Cited – Woodhouse v Consignia Plc; Steliou v Compton CA 7-Mar-2002
The claimant continued an action brought in her late husband’s name. The action had begun under the former rules. After the new rules came into effect, the action was automatically stayed, since no progress had been made for over a year. Her . .
Cited – Asiansky Television Plc and Another v Bayer-Rosin CA 19-Nov-2001
The court considered the circumstancs allowing a striking out.
Held: Consideration should be given to the question whether striking out the claim or defence would be disproportionate and, except perhaps where striking it out would be plainly . .
Cited – Eronat v Tabbah CA 10-Jul-2002
Cited – Purcell v F C Trigell Ltd CA 1971
The court will not interfere with an existing consent order, save in circumstances in which it could interfere with a contract as a matter of substantive law. A consent order derives its authority from the contract made between the parties. . .
Cited – Siebe Gorman and Co Ltd v Pineupac Ltd 1982
The court should be expected to be reluctant to relieve a party of the consequences of a consent order. . .
Cited – Ropac Ltd v Inntrepreneur Pub Co and Another ChD 7-Jun-2000
There had been a consent order in the terms of an unless order giving the landlord an order for possession unless the tenant paid sums by a certain date, time being of the essence. The order was not complied with and the tenant applied for a . .
Cited – Dermot Gerard Richard Walsh v Andre Martin Misseldine CA 29-Feb-2000
The claimant sought damages for injuries from 1989. His claim was pursued effectively, but a four-year delay ensued after 1994. He then sought to enlarge his claim greatly by introducing a lot of new issues of which the defendant’s insurers had no . .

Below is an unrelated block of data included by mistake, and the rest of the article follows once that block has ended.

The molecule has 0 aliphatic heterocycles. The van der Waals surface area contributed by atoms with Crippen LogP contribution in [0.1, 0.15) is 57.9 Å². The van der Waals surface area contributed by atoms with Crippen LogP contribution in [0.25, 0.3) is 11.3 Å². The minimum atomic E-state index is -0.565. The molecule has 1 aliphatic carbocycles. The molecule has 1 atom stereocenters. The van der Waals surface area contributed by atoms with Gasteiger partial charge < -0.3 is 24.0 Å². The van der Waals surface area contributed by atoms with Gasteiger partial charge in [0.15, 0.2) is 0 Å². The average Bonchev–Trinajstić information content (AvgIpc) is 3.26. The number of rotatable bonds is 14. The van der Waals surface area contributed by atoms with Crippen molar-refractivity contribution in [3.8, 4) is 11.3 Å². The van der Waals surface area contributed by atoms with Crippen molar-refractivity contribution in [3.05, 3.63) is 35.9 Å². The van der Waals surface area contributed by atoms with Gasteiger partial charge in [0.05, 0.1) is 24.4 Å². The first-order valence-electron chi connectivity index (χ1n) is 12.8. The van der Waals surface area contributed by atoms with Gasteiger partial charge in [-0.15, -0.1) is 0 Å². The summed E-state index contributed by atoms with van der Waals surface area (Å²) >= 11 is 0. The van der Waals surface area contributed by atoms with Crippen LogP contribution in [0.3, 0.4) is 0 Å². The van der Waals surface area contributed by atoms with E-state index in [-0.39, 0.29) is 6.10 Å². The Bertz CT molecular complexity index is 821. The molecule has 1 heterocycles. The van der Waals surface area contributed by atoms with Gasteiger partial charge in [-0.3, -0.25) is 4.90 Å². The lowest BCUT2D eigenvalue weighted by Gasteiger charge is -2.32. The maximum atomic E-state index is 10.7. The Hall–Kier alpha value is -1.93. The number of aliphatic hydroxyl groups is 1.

Cited – Deweer v Belgium ECHR 27-Feb-1980
The applicant, a Belgian butcher, paid a fine by way of settlement in the face of an order for the closure of his shop until judgment was given in an intended criminal prosecution or until such fine was paid.
Held: Since the payment was made . .
Cited – Hakansson And Sturesson v Sweden ECHR 21-Feb-1990
Where agricultural property is bought subject to the conditions of the general law, and the purchaser is subsequently obliged to re-sell the property at a substantially lower price, the Court will consider the lawfulness and purpose of the . .
Cited – Pfeifer And Plankl v Austria ECHR 25-Feb-1992
Two of the judges who had acted in Mr Pfeifer’s case also presided at his trial, despite a clear provision of the Code of Criminal Procedure disqualifying them. The Commission dealt with whether the court was ‘established by law’ separately from . .
Cited – Purdy v Cambran 17-Dec-1999
It is necessary to concentrate on the intrinsic justice of a particular case in the light of the overriding objective. ‘For the reasons which I have just given, I think that the question is whether the claim has no real prospect of succeeding at . .
Cited – The Secretary of State for Trade and Industry v Jonkler and Another ChD 10-Feb-2006
The applicant had given an undertaking to the court to secure discontinuance of company director disqualification procedings. He now sought a variation of the undertaking.
Held: The claimant had given an undertaking, but in the light of new . .
Cited – Stretford v The Football Association Ltd and Another CA 21-Mar-2007
The claimant was a football player’s agent. The licensing scheme required disputes, including disciplinary procedures, to be referred to arbitration. He denied that the rule had been incorporated in the contract. He also complained that the . .
Cited – Warren v The Random House Group Ltd CA 16-Jul-2008
An offer of amends by the defendant had been accepted by the claimant. The defendant then sought to set aside the agreement and to resist the claim on its merits in reliance on a defence of justification. The parties disputed whether such an offer . .
Cited – Barron and Others v Collins MEP QBD 22-Dec-2016
The defendant MEP had had adjourned the claim against her for defamation, claiming that her actions has been as an MEP and therefore exempt from proceedings. The chair of the European Parliament Legal Affairs Committee had received and rejected her . .
Lists of cited by and citing cases may be incomplete.
Wills and Probate, Litigation Practice
Updated: 11 November 2021; Ref: scu.188901